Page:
Research aims to improve services for young people affected by sexual violence

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Auckland Sexual Abuse HELP Foundation in partnership with Tu Wahine Trust have released research aiming to improve services for young people who are affected by sexual violence.

The research report, Breaking the silence but keeping secrets: what young people want to address sexual violence aimed to identify the needs of young people aged 13 to 18 years affected by sexual abuse or assault and the pyscho-social service needs of young people who have experienced sexual abuse.

The research team carried out a literature review; interviews with refugee and new migrant stakeholders (including GPs, practice nurses, health workers and youth workers); 26 focus groups, hui and fono with young people, in which 222 young people participated; three stakeholder hui (organised by Tu Wahine); and interviews with 16 service providers and stakeholders.

The research found that while unwanted sexual contact is common - one in five female students and one in ten male students reporting unwanted contact - adolescents tend to minimise incidents and delay or do not make a disclosure or  access support. Barriers to disclosure included issues such as inexperience of the health care system, distrust of professionals including fears of loss of confidentiality and victim-blaming. The report says, "Many of the young people struggled to envisage an example where the victim would not have been responsible for what had happened and believe their parents would see them as blameworthy too". Young people were more likely to disclose to friends, often distrusting adults including school counsellors and nurses.

The report presents the young people's vision for services which is matched by very few, if any, current services in New Zealand. Among other recommendations, young people want mobile services based online or in places where young people hang out, with young staff from a variety of ethnic backgrounds. Young people also wanted access to mentors and the opportunity to become mentors themselves.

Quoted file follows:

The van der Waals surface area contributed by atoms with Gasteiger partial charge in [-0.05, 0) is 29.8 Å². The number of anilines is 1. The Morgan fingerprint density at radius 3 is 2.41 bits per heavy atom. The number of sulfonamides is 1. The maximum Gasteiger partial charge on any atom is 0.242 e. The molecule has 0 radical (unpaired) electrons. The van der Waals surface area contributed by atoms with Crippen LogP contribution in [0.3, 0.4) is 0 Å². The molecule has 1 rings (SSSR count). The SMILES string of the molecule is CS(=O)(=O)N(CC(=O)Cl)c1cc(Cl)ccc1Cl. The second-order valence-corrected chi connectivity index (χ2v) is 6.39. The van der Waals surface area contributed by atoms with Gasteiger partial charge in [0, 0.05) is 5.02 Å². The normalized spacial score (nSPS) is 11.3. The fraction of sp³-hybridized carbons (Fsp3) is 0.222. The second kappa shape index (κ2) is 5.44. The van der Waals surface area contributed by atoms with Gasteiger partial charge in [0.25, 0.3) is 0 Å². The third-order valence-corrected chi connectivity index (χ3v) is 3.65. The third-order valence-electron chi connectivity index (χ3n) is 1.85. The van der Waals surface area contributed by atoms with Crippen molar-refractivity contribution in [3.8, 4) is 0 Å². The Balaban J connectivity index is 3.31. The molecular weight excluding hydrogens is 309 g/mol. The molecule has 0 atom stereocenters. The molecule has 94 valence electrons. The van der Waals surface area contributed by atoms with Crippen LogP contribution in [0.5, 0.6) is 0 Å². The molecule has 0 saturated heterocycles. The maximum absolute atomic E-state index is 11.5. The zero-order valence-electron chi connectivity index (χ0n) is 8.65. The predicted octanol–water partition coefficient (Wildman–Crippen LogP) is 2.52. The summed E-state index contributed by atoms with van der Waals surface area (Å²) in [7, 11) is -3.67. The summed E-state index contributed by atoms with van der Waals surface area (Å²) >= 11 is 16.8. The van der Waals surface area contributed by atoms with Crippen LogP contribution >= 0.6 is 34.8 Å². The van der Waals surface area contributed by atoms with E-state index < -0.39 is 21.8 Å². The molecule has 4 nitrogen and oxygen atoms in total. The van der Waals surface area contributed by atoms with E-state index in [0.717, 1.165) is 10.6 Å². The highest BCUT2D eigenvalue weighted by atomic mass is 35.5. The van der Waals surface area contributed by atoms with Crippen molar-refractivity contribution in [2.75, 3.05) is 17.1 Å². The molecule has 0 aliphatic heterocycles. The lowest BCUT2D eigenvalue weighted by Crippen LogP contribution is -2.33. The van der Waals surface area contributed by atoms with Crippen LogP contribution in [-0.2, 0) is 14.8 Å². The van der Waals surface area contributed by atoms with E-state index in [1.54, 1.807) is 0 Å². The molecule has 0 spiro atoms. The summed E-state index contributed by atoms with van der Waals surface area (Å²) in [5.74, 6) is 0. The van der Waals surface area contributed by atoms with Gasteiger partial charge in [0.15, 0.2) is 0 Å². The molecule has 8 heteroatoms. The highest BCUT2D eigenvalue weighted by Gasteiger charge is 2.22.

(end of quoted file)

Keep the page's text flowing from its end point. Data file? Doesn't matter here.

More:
The project was funded by the Lotteries Commission and the research carried out by Point Research. It was launched in Auckland on 22 November 2014.

Point Research also blogged about the research, including a media error.

Research on children, young people and sexual violence has also been published this week by the UK Office of the Children's Commissioner. This includes research on young people's understanding of consent and sexual exploitation in gangs and groups. It found evidence of sexual violence being carried out against children and young people by their peers, with some perpetrators as young as 12 or 13.

Media:

UK report finds child 'gangs' sexually abuse peers, TV 3, 27.11.13

When news stories miss the point, Point Research, 02.12.13

Abuse victims blame themselves, NZ Herald, 23.11.2013

Teens want alternatives for sexual abuse help, Radio New Zealand, 23.11.2013

Sexual abuse amongst teens goes unreported - study, 3 News, 22.11.2013